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Harris v. Government of District of Columbia

United States District Court, District of Columbia

August 6, 2019




         Plaintiff Carlton J. Harris brought this action against the District of Columbia for allegedly detaining him in the D.C. jail beyond his release date. Am. Compl. [Dkt. #8] ¶ 1. Plaintiff claims that the District of Columbia, through its Department of Corrections (“DOC”), is liable for violating his Fifth Amendment due process rights under 42 U.S.C. § 1983. Id. ¶¶ 121-33. He also brings a common law claim against the District for false imprisonment. Id. ¶¶ 134-41.

         Defendant moved to dismiss the section 1983 claims under Rule 12(b)(6) of the Federal Rules of Civil Procedure for failure to state a claim upon which relief can be granted. Def.'s Mot. for Partial Dismissal [Dkt. #9] (“Def.'s Mot.”). Because the Court finds that plaintiff adequately pled claims of municipal liability based on a theory of deliberate indifference, the Court will deny defendant's motion.


         I. Factual Allegations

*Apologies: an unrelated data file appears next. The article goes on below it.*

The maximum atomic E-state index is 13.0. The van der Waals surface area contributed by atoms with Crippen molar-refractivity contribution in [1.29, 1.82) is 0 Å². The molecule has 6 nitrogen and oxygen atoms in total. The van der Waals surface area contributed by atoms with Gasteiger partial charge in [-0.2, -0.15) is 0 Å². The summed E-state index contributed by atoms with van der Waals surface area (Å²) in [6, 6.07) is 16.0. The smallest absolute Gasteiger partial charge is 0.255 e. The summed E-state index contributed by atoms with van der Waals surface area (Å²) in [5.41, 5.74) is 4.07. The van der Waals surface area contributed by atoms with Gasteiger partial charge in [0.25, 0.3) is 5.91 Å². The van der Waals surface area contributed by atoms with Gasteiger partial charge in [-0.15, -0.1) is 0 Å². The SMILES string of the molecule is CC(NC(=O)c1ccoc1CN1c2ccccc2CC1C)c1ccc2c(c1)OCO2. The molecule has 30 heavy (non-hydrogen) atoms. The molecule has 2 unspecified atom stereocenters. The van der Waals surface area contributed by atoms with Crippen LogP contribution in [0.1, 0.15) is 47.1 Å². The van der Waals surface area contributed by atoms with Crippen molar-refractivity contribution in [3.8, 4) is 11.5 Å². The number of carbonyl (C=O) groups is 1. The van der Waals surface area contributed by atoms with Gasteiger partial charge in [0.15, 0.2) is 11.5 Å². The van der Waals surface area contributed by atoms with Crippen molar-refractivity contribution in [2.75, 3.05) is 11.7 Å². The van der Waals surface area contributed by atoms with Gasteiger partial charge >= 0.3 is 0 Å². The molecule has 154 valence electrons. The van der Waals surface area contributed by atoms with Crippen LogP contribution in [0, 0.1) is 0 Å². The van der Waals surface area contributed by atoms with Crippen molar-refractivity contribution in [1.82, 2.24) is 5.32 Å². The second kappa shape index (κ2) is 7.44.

Plaintiff alleges that on or about March 29, 2017, he was committed to the D.C. jail by the U.S. Marshals Service (“USMS”) pursuant to an outstanding warrant against him for failing to appear in Maryland federal court on a traffic violation. Am. Compl. ¶ 15. His detention was supposed to be an “in-transit” hold - a temporary form of commitment used by USMS to transport individuals from place to place, usually lasting “a night or two.” Id. ¶¶ 15, 17. Instead, plaintiff was not released until June 15, 2017, over two months after his initial commitment. Id. ¶ 16. According to plaintiff, the DOC did not realize the error because it failed to obtain the necessary paperwork when he was committed. Id. ¶ 18. Consequently, instead of releasing him or providing for a release hearing, as plaintiff contends the DOC should have done for an in-transit inmate, id. ¶ 19, the DOC detained him unlawfully for weeks.